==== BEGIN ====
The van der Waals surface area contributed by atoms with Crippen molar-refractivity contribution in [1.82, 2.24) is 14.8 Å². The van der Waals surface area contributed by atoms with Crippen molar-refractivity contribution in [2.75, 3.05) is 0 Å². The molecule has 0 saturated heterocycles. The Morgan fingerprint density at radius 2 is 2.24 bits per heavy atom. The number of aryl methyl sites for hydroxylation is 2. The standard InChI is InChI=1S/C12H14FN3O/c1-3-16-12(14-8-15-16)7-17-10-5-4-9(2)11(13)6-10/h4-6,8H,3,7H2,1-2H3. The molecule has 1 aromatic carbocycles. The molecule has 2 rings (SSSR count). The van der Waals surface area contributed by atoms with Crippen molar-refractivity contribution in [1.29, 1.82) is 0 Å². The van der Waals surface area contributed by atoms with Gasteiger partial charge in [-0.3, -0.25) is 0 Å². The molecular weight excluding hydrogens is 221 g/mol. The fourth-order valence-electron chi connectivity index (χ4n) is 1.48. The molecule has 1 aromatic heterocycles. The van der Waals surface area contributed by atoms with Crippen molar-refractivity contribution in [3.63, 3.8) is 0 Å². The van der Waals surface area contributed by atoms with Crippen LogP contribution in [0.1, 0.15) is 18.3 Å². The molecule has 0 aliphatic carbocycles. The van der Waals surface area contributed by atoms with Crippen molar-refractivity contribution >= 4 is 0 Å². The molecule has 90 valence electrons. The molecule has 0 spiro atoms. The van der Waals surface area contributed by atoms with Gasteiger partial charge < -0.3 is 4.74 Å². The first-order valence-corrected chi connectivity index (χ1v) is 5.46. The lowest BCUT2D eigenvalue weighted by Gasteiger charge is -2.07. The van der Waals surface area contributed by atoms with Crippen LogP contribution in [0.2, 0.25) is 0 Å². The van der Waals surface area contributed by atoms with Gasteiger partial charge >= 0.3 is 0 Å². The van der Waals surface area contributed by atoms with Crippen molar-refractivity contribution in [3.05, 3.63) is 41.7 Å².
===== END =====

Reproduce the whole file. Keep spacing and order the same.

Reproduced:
The van der Waals surface area contributed by atoms with Crippen molar-refractivity contribution in [1.82, 2.24) is 14.8 Å². The van der Waals surface area contributed by atoms with Crippen molar-refractivity contribution in [2.75, 3.05) is 0 Å². The molecule has 0 saturated heterocycles. The Morgan fingerprint density at radius 2 is 2.24 bits per heavy atom. The number of aryl methyl sites for hydroxylation is 2. The standard InChI is InChI=1S/C12H14FN3O/c1-3-16-12(14-8-15-16)7-17-10-5-4-9(2)11(13)6-10/h4-6,8H,3,7H2,1-2H3. The molecule has 1 aromatic carbocycles. The molecule has 2 rings (SSSR count). The van der Waals surface area contributed by atoms with Crippen molar-refractivity contribution in [1.29, 1.82) is 0 Å². The van der Waals surface area contributed by atoms with Gasteiger partial charge in [-0.3, -0.25) is 0 Å². The molecular weight excluding hydrogens is 221 g/mol. The fourth-order valence-electron chi connectivity index (χ4n) is 1.48. The molecule has 1 aromatic heterocycles. The van der Waals surface area contributed by atoms with Crippen molar-refractivity contribution in [3.63, 3.8) is 0 Å². The van der Waals surface area contributed by atoms with Crippen LogP contribution in [0.1, 0.15) is 18.3 Å². The molecule has 0 aliphatic carbocycles. The van der Waals surface area contributed by atoms with Crippen molar-refractivity contribution >= 4 is 0 Å². The molecule has 90 valence electrons. The molecule has 0 spiro atoms. The van der Waals surface area contributed by atoms with Gasteiger partial charge < -0.3 is 4.74 Å². The first-order valence-corrected chi connectivity index (χ1v) is 5.46. The lowest BCUT2D eigenvalue weighted by Gasteiger charge is -2.07. The van der Waals surface area contributed by atoms with Crippen LogP contribution in [0.2, 0.25) is 0 Å². The van der Waals surface area contributed by atoms with Gasteiger partial charge >= 0.3 is 0 Å². The van der Waals surface area contributed by atoms with Crippen molar-refractivity contribution in [3.05, 3.63) is 41.7 Å².